ICONIC BLUE BOOK ONCE AGAIN...

Published in 1980s and has been the reference guide of the whole ceramics community for almost 40 years, Ceramics Technology book is once again written by Prof. Dr. Ates Arcasoy and Assoc. Prof. Hasan Baskırkan and published with the support of TCF (Turkish Ceramics Federation). Our pleasant talk with Arcasoy and Baskıran is not only about the book itself.


FATMA BATUKAN BELGE


I received the Ceramics Technology book written by Prof. Dr. Ates Arcasoy when I was enrolled in the Ceramics Department of Marmara University Fine Arts Faculty. It was the edition published by this institution in 1983. That book with a blue cover is still one of my most important reference guides since my studentship. Everyone from art to engineering who studied ceramics at university, have had a hand on this book or got a photocopy if they haven’t so. Now this legendary book is once again written by Prof. Dr. Ates Arcasoy and Assoc. Prof. Hasan Baskırkan, published under the sponsorship of TCF and have its’ place again among our ceramics reference guides. Because it’s a technology book we hosted our teachers in Science pages but of course we talked mostly about art.

Sir you’ve signed my book with this quote “Lasting arts are those who make friends with their technologies.” Does a ceramics artist must know his/her technology as well?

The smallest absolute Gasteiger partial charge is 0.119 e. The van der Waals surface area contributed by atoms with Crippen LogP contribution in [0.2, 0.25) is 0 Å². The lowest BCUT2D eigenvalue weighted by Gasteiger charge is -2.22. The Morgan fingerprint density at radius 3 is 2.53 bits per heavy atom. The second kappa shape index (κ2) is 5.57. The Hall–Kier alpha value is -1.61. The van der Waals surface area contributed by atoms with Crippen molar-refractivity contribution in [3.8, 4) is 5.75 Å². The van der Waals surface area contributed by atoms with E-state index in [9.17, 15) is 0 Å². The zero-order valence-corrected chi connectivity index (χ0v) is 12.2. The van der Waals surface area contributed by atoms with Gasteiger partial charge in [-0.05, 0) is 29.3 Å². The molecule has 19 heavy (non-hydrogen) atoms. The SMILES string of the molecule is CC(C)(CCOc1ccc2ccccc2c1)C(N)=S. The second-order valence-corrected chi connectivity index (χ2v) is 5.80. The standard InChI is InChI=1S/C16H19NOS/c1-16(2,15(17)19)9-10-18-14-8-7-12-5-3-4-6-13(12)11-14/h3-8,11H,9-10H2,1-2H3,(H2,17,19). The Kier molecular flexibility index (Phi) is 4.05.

ATES ARCASOY: Not only artists producing ceramics but all artists must learn and know about at least the roots, historical and geographical developments, materials, usage methods of the materials of the art branch he/she products. Ceramics production is able to make until this day with its’ technologies being continuously developed throughout history. For example, the potter’s wheel is the oldest ceramics production machine in the world. Today the ceramic producing artists no longer uses the wheels driven by foot but those controllable potter’s wheels with adjustable speeds. When it comes to firing the ceramic, there have been various different firing gears and techniques developed from the very beginning up until now. Ceramicist should admit that he/she can produce quality and genuine works as long as he/she learn and make use of these rooted and conventional technologies well enough. Every experience he/she reaches brings a lasting contribution to the technology itself. As this contribution is projected onto ceramics art, it gains value and encourages the artist to freely advance on new and unsought fields.


You are one of the first students of DTGSYO (Applied Fine Arts State Academy) founded with Bauhaus philosophy. How this philosophy effected affected you?